1891 census finds the Buckles of White Cottage, White Hart Lane

Using TheGenealogist Tithe and Landowner records to search for Robert Buckle and clicking on the bar to View the Results on a Map we can immediately see that Mr R Buckle was an owner of a significant number of terraced houses in the area close to the football grounds. A search, however, for the house of Bobby Buckle's father, the address where the football club had once been registered, we find that W E Buckle is still the occupier on the 13th March 1911 when the inspection was made of the premises. At this time, however, the house was actually owned by the executors of a Mr Joshua Pedley.

It is believed by Tottenham Hotspur that Bobby Buckle used his home in White Hart Lane as the correspondence address for the club and that this may have been the reason why the old Spurs ground became known as 'White Hart Lane', even though it was not situated on this particular road. In fact the club began playing at Northumberland Park and then moved to a location behind a row of buildings on the High Road and bordered by Park Lane. This move, to a spot around the corner from the Buckle's house, took place in 1899 when the football club began to occupy part of a disused nursery owned then by Charringtons Brewery. This land was behind their White Hart public house at number 750 the High Road, Tottenham. The club remained here until the 2016-17 season when they then moved to their current site on an adjoining area just to the North of the previous club grounds. This, as we can see from the modern map on Map Explorer™, is actually closer to Bobby Buckle's old family home on White Hart Lane (White Cottage pinned in top left of the map).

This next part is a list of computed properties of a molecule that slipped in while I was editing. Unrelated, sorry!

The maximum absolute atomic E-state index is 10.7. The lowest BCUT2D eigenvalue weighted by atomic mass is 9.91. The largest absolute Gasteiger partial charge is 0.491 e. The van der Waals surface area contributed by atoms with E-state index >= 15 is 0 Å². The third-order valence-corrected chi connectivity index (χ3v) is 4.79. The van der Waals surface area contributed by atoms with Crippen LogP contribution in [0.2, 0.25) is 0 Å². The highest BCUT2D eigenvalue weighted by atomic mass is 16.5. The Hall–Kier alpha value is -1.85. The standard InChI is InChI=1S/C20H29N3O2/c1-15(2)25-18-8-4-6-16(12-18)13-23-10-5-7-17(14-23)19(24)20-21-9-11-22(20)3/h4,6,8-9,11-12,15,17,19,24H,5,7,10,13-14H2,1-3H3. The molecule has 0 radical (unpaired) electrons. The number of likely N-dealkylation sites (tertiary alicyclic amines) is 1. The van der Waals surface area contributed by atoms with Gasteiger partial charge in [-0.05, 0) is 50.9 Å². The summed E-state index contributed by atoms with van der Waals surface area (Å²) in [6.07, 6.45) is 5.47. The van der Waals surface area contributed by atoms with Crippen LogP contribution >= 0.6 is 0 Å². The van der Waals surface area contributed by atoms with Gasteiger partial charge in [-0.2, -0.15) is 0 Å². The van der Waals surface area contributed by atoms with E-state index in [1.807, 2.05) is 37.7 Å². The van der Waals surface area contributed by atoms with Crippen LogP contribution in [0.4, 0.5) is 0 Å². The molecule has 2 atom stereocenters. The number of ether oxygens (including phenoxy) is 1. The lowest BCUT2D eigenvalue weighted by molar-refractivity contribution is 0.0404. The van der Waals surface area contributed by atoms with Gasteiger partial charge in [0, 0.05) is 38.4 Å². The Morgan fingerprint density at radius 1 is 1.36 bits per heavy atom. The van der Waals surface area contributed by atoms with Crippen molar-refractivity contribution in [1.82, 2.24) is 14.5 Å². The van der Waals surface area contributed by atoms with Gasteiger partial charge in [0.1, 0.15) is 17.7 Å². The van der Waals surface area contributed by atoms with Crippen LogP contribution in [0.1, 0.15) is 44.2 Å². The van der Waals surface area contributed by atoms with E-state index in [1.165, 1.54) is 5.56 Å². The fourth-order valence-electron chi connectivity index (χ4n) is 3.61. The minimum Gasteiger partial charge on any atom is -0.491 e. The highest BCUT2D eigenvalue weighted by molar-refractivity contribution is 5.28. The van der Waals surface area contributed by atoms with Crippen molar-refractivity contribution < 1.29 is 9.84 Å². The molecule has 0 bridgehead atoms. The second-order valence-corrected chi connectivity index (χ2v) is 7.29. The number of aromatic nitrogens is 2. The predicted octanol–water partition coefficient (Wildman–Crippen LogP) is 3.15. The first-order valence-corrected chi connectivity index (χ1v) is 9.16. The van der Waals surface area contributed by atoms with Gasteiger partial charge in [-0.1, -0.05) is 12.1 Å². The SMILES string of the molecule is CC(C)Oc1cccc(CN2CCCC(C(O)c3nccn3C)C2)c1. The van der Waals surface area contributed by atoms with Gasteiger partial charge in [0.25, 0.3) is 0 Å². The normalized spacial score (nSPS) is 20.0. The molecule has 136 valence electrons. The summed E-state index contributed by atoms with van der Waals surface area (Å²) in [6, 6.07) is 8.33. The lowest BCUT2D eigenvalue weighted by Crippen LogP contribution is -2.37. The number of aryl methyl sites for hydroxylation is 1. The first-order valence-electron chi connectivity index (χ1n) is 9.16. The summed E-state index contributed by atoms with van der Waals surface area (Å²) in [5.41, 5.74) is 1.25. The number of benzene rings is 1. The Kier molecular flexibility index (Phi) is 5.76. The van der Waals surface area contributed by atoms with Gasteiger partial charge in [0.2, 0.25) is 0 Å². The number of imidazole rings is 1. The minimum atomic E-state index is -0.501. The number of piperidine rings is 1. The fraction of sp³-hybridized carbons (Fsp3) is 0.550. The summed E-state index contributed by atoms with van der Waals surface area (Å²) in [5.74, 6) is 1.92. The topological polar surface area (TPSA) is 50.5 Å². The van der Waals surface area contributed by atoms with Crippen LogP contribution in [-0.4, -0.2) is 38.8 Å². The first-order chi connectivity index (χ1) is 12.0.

Modern georeferenced street map shows the new stadium in relation to White Cottage, White Hart Lane and the old White Hart Pub

Lloyd George map on Map Explorer™ identifies the Buckle's home in relation to the Whit Hart pub behind which the grounds grew up

This modest house, that provided the address for Tottenham Hotspur Football Club for a time, is recorded in the field book to be a double fronted house in 'fair repair'. The details from the surveyor's field book tells us that it contained 6 bedrooms on the first floor and three sitting rooms, a kitchen, a scullery and a small backyard on the ground.